Image courtesy of Fox Television Studios

But be forewarned, Dear Reader!  Should you be so fortunate (or foolish) to darken (either) store's doors I assure you that you will be seduced by a powerful siren song, and will find yourself helplessly stumbling away with armloads of expensive, beautifully-made clothes and accessories and a decidedly emptier bank account.

At least that's what happened to Boy during our not-one-but-two visits to Sid Mashburn during our all-too-brief stay in Atlanta.  Reggie knew that we were in serious trouble when the very helpful and accommodating Brad, who assisted Boy during our visits at Sid Mashburn, greeted us with "What are you drinking?" and then obligingly (and repeatedly) supplied it to us to imbibe while we examined the store's delectable offerings.  As I watched Boy succumb to the heady charms of Sid Marshburn's inventory I couldn't help but recall the clothes shopping scene in one of my favorite movies, Sunset Boulevard:

"As long as the lady is paying for it, why not take the vicuna?"
Image courtesy of Paramount Pictures

But, unfortunately for dear Boy, I wasn't about to play the Norma Desmond character in Sunset Boulevard and pick up the tab for his shopping spree at Sid Mashburn—Boy was there on his own.

I must say, though, that our vist visits to Sid Mashburn were one of the highlights of our trip to Atlanta, and well-worth the financial damage done to Boy's bank account, as he came away with a splendid replenishment of his wardrobe.  There is a reason, Dear Reader, that the expressions "You only go around once" and "You must strike when the iron is hot" are clichés.  Because they are true!  Boy simply had to "bite the bullet" and "take the plunge" at Sid Mashburn—for when would we pass this way again?

On the other hand, I can just hear MD snorting if she were still alive and reading this, "Yes, and the same applies to 'A fool and his money,' too, young man!"  Ah, well . . .

Stuck in stalled traffic on Fourteenth Street

Realizing that we were in danger of running behind for our first commitment in Atlanta—a cocktail party that we were hosting at our hotel—we quickly wrapped up our visit at Sid Mashburn and jumped into the Cadillac ATS for (what we thought would be) a quick trip back to the Four Seasons.  But it didn't turn out that way, Dear Reader.  Traffic in Atlanta can be horrendous, particularly on the city's main thoroughfares.  What we assumed would be a five minute drive turned into a forty minute one, and we were late for our own party.  Fortunately everyone else was, too, given the congestion in the streets leading up to the hotel.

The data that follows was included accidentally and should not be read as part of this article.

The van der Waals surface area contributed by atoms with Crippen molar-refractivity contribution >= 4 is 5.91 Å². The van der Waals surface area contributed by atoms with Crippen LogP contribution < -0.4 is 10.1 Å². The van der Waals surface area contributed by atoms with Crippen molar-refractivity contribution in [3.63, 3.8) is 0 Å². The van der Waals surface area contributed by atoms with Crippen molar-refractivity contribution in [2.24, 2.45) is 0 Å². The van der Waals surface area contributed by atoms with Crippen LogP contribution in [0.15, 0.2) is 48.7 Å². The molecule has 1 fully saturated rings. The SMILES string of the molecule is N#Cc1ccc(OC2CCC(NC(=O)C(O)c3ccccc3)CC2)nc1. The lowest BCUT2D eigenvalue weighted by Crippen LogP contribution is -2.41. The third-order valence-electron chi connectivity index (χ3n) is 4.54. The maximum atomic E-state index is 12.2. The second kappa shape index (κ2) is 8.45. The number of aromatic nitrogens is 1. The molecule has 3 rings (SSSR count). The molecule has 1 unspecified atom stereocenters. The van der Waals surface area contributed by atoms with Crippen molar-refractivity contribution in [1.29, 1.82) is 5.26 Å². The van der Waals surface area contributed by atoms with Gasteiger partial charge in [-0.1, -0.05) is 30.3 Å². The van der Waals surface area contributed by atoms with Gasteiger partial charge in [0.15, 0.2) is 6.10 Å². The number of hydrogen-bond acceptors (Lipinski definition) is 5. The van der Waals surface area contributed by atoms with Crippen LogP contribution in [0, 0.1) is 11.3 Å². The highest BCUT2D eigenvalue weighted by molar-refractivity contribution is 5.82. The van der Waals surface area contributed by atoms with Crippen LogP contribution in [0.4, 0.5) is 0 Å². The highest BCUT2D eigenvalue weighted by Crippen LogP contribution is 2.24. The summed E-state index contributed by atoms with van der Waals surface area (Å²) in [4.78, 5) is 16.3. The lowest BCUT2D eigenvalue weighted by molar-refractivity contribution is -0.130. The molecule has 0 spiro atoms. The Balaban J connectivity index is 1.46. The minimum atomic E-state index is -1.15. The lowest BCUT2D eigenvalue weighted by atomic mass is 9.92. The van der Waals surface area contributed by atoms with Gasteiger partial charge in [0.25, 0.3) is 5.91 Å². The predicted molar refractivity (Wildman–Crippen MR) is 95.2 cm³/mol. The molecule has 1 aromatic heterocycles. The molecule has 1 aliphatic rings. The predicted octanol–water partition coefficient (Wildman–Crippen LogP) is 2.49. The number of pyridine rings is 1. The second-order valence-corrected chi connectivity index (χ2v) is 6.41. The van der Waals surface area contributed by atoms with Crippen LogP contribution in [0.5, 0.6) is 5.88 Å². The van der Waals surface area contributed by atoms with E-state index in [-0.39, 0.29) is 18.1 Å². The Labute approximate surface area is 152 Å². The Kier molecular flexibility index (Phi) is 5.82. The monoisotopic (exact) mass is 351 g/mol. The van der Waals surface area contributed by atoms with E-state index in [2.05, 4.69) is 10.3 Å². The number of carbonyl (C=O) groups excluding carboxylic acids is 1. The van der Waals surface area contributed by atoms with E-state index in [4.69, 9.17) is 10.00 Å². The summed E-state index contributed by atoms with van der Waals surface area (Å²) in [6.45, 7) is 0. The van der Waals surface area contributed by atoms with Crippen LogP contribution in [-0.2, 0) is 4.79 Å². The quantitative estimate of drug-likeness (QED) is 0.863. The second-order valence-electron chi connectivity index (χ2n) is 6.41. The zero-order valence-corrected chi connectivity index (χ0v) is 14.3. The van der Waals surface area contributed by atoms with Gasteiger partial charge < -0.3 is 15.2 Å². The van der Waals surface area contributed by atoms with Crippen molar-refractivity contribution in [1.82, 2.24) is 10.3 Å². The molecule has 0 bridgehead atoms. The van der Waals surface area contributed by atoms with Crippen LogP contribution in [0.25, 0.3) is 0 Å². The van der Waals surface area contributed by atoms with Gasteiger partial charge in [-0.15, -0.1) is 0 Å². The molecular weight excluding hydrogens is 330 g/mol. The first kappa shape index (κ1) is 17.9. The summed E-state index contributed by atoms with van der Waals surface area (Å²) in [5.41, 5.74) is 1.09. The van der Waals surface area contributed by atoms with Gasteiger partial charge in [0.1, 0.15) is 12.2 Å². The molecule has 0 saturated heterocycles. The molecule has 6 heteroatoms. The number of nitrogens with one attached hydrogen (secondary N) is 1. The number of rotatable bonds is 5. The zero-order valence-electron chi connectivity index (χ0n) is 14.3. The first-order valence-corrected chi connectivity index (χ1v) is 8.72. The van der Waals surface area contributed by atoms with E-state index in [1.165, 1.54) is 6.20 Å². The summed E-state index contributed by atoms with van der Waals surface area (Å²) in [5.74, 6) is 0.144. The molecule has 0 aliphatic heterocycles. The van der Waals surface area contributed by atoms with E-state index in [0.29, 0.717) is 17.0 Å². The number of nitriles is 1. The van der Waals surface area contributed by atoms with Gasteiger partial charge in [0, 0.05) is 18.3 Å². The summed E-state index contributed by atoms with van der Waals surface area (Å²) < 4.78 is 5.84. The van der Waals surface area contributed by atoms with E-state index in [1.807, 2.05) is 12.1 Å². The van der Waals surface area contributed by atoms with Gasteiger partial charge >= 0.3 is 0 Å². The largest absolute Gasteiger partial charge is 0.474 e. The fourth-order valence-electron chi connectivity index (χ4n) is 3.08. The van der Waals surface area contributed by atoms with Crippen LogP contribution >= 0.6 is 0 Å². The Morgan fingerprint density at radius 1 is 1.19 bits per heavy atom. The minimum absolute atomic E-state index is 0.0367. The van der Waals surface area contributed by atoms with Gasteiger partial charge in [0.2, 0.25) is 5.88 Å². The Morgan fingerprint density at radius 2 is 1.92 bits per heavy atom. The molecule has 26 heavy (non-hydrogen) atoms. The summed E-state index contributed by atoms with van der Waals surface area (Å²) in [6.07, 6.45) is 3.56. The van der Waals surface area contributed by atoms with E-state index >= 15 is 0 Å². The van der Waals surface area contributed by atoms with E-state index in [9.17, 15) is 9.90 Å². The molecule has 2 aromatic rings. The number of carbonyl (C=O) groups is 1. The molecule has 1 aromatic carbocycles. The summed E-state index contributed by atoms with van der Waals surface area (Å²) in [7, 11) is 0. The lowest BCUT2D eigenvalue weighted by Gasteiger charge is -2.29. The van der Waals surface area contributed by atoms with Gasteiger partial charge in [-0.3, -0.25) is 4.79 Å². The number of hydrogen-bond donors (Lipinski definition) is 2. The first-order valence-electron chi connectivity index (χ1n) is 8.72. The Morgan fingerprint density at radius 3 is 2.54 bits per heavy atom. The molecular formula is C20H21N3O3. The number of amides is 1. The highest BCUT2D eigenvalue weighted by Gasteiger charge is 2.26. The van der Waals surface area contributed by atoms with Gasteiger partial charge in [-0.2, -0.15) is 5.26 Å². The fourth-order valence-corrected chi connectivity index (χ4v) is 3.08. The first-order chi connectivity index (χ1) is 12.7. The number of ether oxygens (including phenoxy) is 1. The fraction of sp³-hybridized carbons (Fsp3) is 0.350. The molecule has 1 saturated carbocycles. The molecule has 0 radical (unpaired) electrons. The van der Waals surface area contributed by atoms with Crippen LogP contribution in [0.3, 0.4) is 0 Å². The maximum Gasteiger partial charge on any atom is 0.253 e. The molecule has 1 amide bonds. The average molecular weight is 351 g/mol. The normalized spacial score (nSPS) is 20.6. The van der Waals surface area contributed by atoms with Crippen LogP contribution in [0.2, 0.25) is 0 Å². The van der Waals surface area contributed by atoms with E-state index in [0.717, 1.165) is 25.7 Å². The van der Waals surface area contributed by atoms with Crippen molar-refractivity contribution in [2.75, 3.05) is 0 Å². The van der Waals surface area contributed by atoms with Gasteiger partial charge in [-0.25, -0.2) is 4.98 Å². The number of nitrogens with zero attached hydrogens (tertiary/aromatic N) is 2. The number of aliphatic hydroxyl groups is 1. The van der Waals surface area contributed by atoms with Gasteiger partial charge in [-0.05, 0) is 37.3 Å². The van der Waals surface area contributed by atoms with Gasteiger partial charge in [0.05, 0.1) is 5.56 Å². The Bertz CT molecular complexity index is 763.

Reggie's Bloggers & Bankers Party, getting under way

So why did Reggie throw a party when he visited Atlanta, you might ask?  Because he could, that's why!  As I have explained elsewhere in this blog, Reggie is a party person, and he enjoys not only going to other people's parties, but throwing them, too.  As I was preparing for our trip to Atlanta, I realized that we knew enough people in the area that it would be fun to plan a party while we were there.  I invited a number of Atlanta's noteworthy lifestyle bloggers to it—some of whom I've met before and some of whom I hadn't—and also a handfull of my non-blogger friends.  Each were invited to bring "significant others" or a friend, and all-in we had around fifteen convivial souls assemble for the festivity.

Settling in for conversation, hooch, and tasty vittles

Because most of my non-blogging friends in Atlanta (coincidentally) work at Sun Trust (which is not all that surprising, since I got to know them when we overlapped at various financial firms in New York), I decided to call our cocktail party "Reggie's Bloggers & Bankers Party."  Needless to say, it was a super fun evening!  Liquor flowed, food was plentiful (and delicious), and talk (and laughter) was nonstop.

The Atlanta Four Seasons did a marvelous job at
making sure all of Reggie's guests were "well-served"
at his Bloggers & Bankers Party
Image courtesy of Super Stock

From the blogging world I was honored to have as my guests Jennifer Boles of The Peak of Chic, Julieta Cadenas of Lindaraxa, Barry Leach of The Blue Remembered Hills, and Terry Kearns of Architecture Tourist.  During the party I learned that Allin Tallmadge, the husband of a dear friend of mine from the banking world, has recently started a blog of his own focused on cheese (but I can't remember the name of it or I'd provide a link to it here).  Not surprisingly, Allin is passionate about his subject, and he owned the now much-missed Tallmadge Cheese Market in Montclair, New Jersey (the subject of a "Hot from the Kettle" YouTube video) before relocating to Atlanta with his wife several years ago.

By this point in the evening no one was feeling any pain . . .

Although the invitation for the cocktail party said it was from six to eight p.m., there was enough fuel, food, and fun being had by all (beautifully and deliciously supplied by the very solicitous staff at the Four Seasons' Park 75 Lounge) to keep Reggie's Bloggers & Bankers Party going well beyond eight pm, with the last guests not departing until after ten—despite our pleas for them to please, please stay for "just one more" before heading out into the night.

While I'm not exactly sure, I think Boy and I may have consoled ourselves with one last drink at the bar before heading upstairs, but I admit that by that point in the evening it all gets a wee bit blurry. . .

Next:  Rain, the Swan House, more rain, the High Museum, even more rain, a return visit to Sid Mashburn, pouring rain, and dinner at the Iberian Pig

All photographs, unless noted, by Reggie Darling